Nirvana frontman and 90s nostalgia icon Kurt Cobain has remained a subject of public fascination throughout the 21st century, and you can bet our flame for the late singer is about to be reignited with this recent discovery of his original visual art.
A selection of Cobain's paintings and notebooks, all of which have remained in storage since his death in 1994, are set to be displayed in his hometown of Seattle on August 6. UTA Artist Space (United Talent Agency), who are curating the frontman's works, say his interest in art developed in high school and remained a hobby during his career in music. Josh Roth, head of UTA Fine Arts, believes the work showcases Cobain's dark humor.
"Kurt Cobain was perhaps the most iconic musician of his generation, but his work as a visual artist is often overlooked," Roth says. "These paintings provide an opportunity to see him, and some of his contemporaries, in a new light."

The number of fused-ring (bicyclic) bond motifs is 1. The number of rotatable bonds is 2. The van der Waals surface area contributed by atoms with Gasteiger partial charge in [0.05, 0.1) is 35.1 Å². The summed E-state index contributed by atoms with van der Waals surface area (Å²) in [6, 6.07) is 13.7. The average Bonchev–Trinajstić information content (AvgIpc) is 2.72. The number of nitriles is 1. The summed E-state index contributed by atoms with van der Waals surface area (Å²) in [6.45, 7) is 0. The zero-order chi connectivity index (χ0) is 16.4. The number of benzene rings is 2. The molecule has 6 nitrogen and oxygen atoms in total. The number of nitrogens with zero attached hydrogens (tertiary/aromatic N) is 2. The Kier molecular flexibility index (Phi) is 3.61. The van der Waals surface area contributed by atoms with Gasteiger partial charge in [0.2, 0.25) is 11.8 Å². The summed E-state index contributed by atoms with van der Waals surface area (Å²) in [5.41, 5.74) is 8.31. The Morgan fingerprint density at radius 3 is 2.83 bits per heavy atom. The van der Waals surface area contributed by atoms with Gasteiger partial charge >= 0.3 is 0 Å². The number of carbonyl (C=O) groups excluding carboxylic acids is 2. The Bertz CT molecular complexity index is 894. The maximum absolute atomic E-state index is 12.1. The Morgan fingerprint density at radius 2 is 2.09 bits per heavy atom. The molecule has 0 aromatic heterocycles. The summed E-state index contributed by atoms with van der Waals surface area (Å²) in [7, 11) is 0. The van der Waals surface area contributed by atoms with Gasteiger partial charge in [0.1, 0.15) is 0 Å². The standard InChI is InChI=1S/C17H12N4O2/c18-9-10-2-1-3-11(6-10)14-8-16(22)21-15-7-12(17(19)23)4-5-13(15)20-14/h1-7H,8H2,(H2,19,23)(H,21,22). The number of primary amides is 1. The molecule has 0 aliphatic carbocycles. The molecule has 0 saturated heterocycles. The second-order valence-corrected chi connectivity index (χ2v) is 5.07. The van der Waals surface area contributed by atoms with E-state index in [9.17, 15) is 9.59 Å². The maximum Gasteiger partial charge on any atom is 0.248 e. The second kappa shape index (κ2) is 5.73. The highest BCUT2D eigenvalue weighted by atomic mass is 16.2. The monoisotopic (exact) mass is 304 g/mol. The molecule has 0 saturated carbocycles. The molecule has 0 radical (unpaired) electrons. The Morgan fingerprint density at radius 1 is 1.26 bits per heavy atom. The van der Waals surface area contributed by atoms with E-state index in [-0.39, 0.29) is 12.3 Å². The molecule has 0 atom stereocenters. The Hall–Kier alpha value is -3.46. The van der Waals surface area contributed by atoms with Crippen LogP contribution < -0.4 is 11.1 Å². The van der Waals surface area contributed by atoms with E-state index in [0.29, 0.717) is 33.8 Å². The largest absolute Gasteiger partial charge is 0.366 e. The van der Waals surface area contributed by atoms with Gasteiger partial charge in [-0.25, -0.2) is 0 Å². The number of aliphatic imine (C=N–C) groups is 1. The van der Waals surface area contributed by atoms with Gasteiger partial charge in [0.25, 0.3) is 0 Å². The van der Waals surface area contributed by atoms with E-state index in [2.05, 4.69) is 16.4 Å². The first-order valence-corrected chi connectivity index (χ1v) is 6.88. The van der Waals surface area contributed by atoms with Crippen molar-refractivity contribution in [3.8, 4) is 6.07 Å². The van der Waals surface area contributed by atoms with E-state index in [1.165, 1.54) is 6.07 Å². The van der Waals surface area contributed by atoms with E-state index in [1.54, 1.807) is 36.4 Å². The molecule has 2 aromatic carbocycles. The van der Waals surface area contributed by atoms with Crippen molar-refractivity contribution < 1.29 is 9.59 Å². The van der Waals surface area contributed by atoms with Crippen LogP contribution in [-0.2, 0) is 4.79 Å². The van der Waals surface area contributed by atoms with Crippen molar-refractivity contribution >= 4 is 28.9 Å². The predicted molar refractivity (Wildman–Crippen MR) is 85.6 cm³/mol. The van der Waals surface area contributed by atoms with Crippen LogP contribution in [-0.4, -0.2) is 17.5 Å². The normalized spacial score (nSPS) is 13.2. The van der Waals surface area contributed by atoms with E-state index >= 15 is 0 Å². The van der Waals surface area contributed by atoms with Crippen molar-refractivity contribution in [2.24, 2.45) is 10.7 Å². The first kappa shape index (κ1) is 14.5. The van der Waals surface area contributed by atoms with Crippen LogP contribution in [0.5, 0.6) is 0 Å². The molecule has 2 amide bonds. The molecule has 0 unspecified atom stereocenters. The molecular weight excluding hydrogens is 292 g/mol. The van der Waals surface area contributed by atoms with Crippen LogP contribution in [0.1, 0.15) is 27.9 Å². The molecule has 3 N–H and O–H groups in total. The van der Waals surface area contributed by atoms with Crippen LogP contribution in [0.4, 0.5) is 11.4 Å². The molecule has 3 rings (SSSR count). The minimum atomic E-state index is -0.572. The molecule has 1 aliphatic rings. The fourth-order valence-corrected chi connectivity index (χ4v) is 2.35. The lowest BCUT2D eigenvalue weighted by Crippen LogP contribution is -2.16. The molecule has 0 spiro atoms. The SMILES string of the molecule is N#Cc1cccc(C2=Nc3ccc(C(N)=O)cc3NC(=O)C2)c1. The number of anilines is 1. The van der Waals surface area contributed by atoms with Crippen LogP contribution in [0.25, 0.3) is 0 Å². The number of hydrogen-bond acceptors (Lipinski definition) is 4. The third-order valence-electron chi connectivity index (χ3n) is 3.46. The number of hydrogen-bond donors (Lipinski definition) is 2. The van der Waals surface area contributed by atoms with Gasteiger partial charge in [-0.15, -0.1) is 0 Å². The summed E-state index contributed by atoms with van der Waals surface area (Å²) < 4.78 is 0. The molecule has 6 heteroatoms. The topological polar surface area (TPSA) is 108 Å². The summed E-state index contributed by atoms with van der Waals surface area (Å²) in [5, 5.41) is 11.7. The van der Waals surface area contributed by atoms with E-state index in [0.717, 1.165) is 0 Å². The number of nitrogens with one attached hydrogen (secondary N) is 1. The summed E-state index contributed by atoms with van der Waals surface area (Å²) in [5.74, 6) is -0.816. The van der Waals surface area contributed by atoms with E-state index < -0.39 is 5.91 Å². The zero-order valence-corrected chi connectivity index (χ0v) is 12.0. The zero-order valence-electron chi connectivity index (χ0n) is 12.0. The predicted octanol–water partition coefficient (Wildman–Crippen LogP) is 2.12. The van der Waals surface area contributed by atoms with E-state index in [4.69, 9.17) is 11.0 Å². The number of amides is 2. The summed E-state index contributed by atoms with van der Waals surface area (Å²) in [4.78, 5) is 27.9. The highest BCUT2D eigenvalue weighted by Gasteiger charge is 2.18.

The show will also feature work by artists Mike Kelley, Joe Bradley, Nate Lowman, Eliza-beth Peyton, Dennis Hopper and Dash Snow and more, to "establish a dialogue between Cobain's iconic oeuvre, those who influenced him, and those he has influenced."
The exhibition program explains that Cobain's visual art is an accurate representation of grunge culture in the early 1990s.
"Cobain's paintings, while not yet as well-known as his music, provide insight into the artist's experience and present an important art historical narrative that together with his music legacy, tells a gritty story of youth culture in the 1990s," it reads.